Yona Krasilchik arrived in Sao Paulo in 1908 with a small group of landsmen from Bessarabia. By 1912, he had helped build Kehilat Israel, the city’s first synagogue, and soon after, a Jewish hospital, cemetery, and school.
A century later, his great-grandson pays homage to his work with a stunning, technologically-advanced memorial in the original five-story synagogue. “My great-grandfather came here looking for a new life, a better life,” explains the President of the Board of Consultants, Breno Krasilchik. The Memorial of Jewish Immigration, he says, recognizes “the goodness we have here in Brazil.”
Brazil welcomed its earliest Jewish residents in the late 15th-century during the Spanish Inquisition. Recife, in the country’s north, is home to the New World’s first synagogue: Kahal Zur Israel was built in 1636. As a group, Jews moved to Sao Paolo and farther south in the last 150 years. Many ended up in Bom Retiro, an immigrant neighborhood in the city, where Krasilchik and his contemporaries built their homes and community. Most were tailors and textile vendors, sewing and hawking their way to prosperity.
Though 60,000 Jews still live in the city, most of them — upwardly mobile — relocated to more residential neighborhoods. They left empty synagogues and storefronts in their wake. Not wanting to give up the historical treasure, the synagogue’s board of directors turned to someone they felt would not only preserve the structure, but enhance it.
Enter Rabbi David Weitman. Since 1979, when he moved from Belgium, the Chabad representative has been serving Sao Paolo’s Jewish community, earning a reputation as a uniter and a builder. He was the board’s top pick.
Honoring the Immigrant Experience
“All of us in Brazil are immigrants or children and grandchildren of immigrants,” shared Rabbi Weitman, the museum’s creator. “These immigrants were pioneers and heroes who left suffering behind in the countries they came from. It is our obligation to honor them with this memorial and to simultaneously thank the country that welcomed us.”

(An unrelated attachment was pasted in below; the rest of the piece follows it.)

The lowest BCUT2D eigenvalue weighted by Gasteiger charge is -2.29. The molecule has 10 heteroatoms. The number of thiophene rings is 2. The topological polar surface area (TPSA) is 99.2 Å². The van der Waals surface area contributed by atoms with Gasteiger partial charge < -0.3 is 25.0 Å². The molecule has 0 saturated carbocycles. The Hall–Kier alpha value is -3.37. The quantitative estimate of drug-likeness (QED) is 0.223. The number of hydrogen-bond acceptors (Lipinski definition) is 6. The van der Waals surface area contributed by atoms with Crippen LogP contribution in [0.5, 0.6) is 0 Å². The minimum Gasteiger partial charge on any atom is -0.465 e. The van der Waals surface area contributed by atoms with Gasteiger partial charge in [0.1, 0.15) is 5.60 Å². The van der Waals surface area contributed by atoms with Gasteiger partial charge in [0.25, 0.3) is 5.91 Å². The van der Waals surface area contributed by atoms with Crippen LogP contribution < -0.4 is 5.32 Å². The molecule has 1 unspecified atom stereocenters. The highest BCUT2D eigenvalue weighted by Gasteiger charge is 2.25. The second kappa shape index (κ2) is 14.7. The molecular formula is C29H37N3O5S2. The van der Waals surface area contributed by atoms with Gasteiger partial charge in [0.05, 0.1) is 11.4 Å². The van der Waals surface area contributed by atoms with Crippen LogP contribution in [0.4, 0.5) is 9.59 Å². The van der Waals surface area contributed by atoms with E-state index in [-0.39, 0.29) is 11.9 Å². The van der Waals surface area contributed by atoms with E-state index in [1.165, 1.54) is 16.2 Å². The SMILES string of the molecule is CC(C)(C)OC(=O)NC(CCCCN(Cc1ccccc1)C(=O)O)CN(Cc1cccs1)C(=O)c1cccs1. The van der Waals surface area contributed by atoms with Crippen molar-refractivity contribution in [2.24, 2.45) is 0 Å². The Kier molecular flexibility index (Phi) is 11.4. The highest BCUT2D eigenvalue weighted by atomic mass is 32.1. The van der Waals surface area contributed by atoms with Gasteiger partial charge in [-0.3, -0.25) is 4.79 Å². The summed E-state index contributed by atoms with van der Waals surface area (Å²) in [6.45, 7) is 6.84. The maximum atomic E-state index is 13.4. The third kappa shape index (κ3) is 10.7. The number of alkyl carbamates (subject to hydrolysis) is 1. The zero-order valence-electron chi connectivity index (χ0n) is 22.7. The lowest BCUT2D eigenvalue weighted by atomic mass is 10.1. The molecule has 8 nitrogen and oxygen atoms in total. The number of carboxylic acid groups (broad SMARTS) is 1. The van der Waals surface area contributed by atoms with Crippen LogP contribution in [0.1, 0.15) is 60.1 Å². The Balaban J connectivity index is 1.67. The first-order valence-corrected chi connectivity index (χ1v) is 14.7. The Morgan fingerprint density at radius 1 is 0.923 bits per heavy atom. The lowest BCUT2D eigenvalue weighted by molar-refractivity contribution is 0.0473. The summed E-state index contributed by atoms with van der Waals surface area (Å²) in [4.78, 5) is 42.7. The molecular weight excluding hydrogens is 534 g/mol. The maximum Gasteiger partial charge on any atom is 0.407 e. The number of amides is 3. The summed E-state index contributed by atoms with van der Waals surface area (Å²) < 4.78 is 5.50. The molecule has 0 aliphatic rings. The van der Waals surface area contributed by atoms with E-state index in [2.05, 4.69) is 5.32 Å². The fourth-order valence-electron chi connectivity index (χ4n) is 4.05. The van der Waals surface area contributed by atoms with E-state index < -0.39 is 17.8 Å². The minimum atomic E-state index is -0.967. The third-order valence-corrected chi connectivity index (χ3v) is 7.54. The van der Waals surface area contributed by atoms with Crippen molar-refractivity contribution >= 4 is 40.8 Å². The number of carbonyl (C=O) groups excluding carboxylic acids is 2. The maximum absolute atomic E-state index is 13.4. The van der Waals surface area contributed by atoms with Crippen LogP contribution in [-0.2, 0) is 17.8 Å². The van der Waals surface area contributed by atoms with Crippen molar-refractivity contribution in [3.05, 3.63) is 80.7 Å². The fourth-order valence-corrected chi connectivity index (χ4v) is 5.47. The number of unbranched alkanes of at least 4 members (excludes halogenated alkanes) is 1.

It is also, adds his son, museum coordinator Rabbi Toive Weitman, a chance to “fulfill the fifth commandment, to honor our fathers and mothers.”
Benjamin Steinbruch, the memorial’s Honorary President, agrees. “We had an obligation to create this museum in the country that received us so well and leaves us so free to do many things,” says the CEO of Companhia Siderurgica Nacional, Brazil’s second largest steelmaker. “ It may be small in size, but this memorial is huge in its history and in its memories of the heroes who founded the Jewish community here in São Paulo, in 1912.” Steinbruch dedicated the memorial to his late parents, Mendel and Dorothea, to “preserve our history, our values and our customs.”
Work on the memorial, which opened in late February, began 10 years ago. Over the decade, Brazilians submitted valuable documents, rare books, memorabilia, and photographs. The memorial’s vision, to educate and inspire, is well under way as hundreds of local schoolchildren, tourists, and professors (both Jewish and not) have already visited. Extensive databases offer the opportunity to look up ancestors and relatives.
Ralph Appelbaum Associates, a prominent New York designer of museums designed each of the synagogue’s five floors to serve as a window into the immigrant experience. One floor offers a reminder of the countries (and curses) left behind, while another describes the immigrants’ lives in their new home. Many prominent Sephardi and Ashkenazi communities comprise Jewish life in Brazil, and all segments are represented, their traditions and treasures evident throughout.
Building A Future
For Krasilchik, the memorial’s “heart” is its first floor. It looks exactly as it did when he had his bar mitzvah there in 1973. Throughout the seventies, Marcos Arbaitman’s father was the synagogue’s cantor, and Arbaitman, now a successful businessman and board member, also came of age in the hallowed room. “Seeing the synagogue transformed into this beautiful memorial is very special for me,” commented Arbaitman wistfully.
At the memorial’s dedication, attended by elected officials and prominent business people, visitors sat on the synagogue’s original benches and chairs. One such guest was Joseph Safra, chairman of the Safra Group, who supports the memorial as well as many Jewish causes. Situated in front of them was the original aron, the holy ark. Built by Yona Krasilchik himself, his initials, etched in Hebrew letters, are a testament to the founders’ vision and their descendants’ passion.
An entire wall, one floor up, has been transformed into a giant photo album, covered entirely with the pictures, names, and stories of the Jews who made Brazil home. Black-and-white photographs neighbor sepia prints and bright, colorful images. It’s as much the story of the community’s past as it is its future. Everyone stops here, to look, to learn, many to cry.
The faces of immigration include each Jewish family’s story, and that, says Krasilchik, is really the point. “My family founded the synagogue, the memorial, but the whole Jewish community built it.”